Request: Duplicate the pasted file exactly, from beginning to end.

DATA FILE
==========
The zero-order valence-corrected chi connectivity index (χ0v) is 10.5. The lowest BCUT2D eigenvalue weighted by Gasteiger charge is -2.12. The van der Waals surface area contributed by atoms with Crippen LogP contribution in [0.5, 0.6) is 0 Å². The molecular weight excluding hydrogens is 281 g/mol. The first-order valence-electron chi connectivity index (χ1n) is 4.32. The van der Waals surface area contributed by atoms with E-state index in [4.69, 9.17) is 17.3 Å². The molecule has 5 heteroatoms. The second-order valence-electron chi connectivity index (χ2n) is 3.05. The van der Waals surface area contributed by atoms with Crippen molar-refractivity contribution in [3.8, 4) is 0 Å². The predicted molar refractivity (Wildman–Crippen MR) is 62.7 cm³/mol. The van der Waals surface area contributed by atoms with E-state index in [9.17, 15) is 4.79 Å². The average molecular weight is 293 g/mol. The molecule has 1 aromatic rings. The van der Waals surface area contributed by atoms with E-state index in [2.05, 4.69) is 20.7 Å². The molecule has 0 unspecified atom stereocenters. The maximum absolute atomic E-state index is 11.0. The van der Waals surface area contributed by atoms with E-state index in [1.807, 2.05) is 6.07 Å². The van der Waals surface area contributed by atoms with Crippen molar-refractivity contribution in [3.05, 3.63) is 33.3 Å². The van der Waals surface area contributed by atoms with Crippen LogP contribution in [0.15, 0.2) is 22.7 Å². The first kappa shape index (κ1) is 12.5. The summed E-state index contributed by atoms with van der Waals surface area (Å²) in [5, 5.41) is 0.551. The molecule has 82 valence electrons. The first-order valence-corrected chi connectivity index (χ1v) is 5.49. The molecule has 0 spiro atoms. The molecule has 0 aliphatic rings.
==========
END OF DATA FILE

The zero-order valence-corrected chi connectivity index (χ0v) is 10.5. The lowest BCUT2D eigenvalue weighted by Gasteiger charge is -2.12. The van der Waals surface area contributed by atoms with Crippen LogP contribution in [0.5, 0.6) is 0 Å². The molecular weight excluding hydrogens is 281 g/mol. The first-order valence-electron chi connectivity index (χ1n) is 4.32. The van der Waals surface area contributed by atoms with E-state index in [4.69, 9.17) is 17.3 Å². The molecule has 5 heteroatoms. The second-order valence-electron chi connectivity index (χ2n) is 3.05. The van der Waals surface area contributed by atoms with Crippen molar-refractivity contribution in [3.8, 4) is 0 Å². The predicted molar refractivity (Wildman–Crippen MR) is 62.7 cm³/mol. The van der Waals surface area contributed by atoms with E-state index in [9.17, 15) is 4.79 Å². The average molecular weight is 293 g/mol. The molecule has 1 aromatic rings. The van der Waals surface area contributed by atoms with E-state index in [2.05, 4.69) is 20.7 Å². The molecule has 0 unspecified atom stereocenters. The maximum absolute atomic E-state index is 11.0. The van der Waals surface area contributed by atoms with E-state index in [1.807, 2.05) is 6.07 Å². The van der Waals surface area contributed by atoms with Crippen molar-refractivity contribution in [3.05, 3.63) is 33.3 Å². The van der Waals surface area contributed by atoms with Crippen LogP contribution in [0.15, 0.2) is 22.7 Å². The first kappa shape index (κ1) is 12.5. The summed E-state index contributed by atoms with van der Waals surface area (Å²) in [5, 5.41) is 0.551. The molecule has 82 valence electrons. The first-order valence-corrected chi connectivity index (χ1v) is 5.49. The molecule has 0 spiro atoms. The molecule has 0 aliphatic rings.